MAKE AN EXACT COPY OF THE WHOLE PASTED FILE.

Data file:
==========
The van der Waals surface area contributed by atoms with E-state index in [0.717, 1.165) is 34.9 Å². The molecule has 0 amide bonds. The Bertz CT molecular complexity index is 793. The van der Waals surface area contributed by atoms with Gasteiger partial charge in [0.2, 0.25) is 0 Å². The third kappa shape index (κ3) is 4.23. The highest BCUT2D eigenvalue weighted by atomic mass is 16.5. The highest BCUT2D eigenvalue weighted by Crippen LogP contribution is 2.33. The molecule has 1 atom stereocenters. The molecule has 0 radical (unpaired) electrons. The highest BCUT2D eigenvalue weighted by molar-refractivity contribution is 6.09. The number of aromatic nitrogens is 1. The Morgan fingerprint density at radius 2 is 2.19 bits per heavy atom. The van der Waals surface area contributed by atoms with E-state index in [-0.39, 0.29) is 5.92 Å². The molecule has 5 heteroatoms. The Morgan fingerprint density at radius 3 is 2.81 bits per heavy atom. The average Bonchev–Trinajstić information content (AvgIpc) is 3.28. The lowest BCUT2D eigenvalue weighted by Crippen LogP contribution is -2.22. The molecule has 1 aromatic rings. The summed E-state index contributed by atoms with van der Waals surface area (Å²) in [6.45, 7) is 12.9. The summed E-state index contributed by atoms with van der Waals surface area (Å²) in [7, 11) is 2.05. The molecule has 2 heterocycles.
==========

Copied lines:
The van der Waals surface area contributed by atoms with E-state index in [0.717, 1.165) is 34.9 Å². The molecule has 0 amide bonds. The Bertz CT molecular complexity index is 793. The van der Waals surface area contributed by atoms with Gasteiger partial charge in [0.2, 0.25) is 0 Å². The third kappa shape index (κ3) is 4.23. The highest BCUT2D eigenvalue weighted by atomic mass is 16.5. The highest BCUT2D eigenvalue weighted by Crippen LogP contribution is 2.33. The molecule has 1 atom stereocenters. The molecule has 0 radical (unpaired) electrons. The highest BCUT2D eigenvalue weighted by molar-refractivity contribution is 6.09. The number of aromatic nitrogens is 1. The Morgan fingerprint density at radius 2 is 2.19 bits per heavy atom. The van der Waals surface area contributed by atoms with E-state index in [-0.39, 0.29) is 5.92 Å². The molecule has 5 heteroatoms. The Morgan fingerprint density at radius 3 is 2.81 bits per heavy atom. The average Bonchev–Trinajstić information content (AvgIpc) is 3.28. The lowest BCUT2D eigenvalue weighted by Crippen LogP contribution is -2.22. The molecule has 1 aromatic rings. The summed E-state index contributed by atoms with van der Waals surface area (Å²) in [6.45, 7) is 12.9. The summed E-state index contributed by atoms with van der Waals surface area (Å²) in [7, 11) is 2.05. The molecule has 2 heterocycles.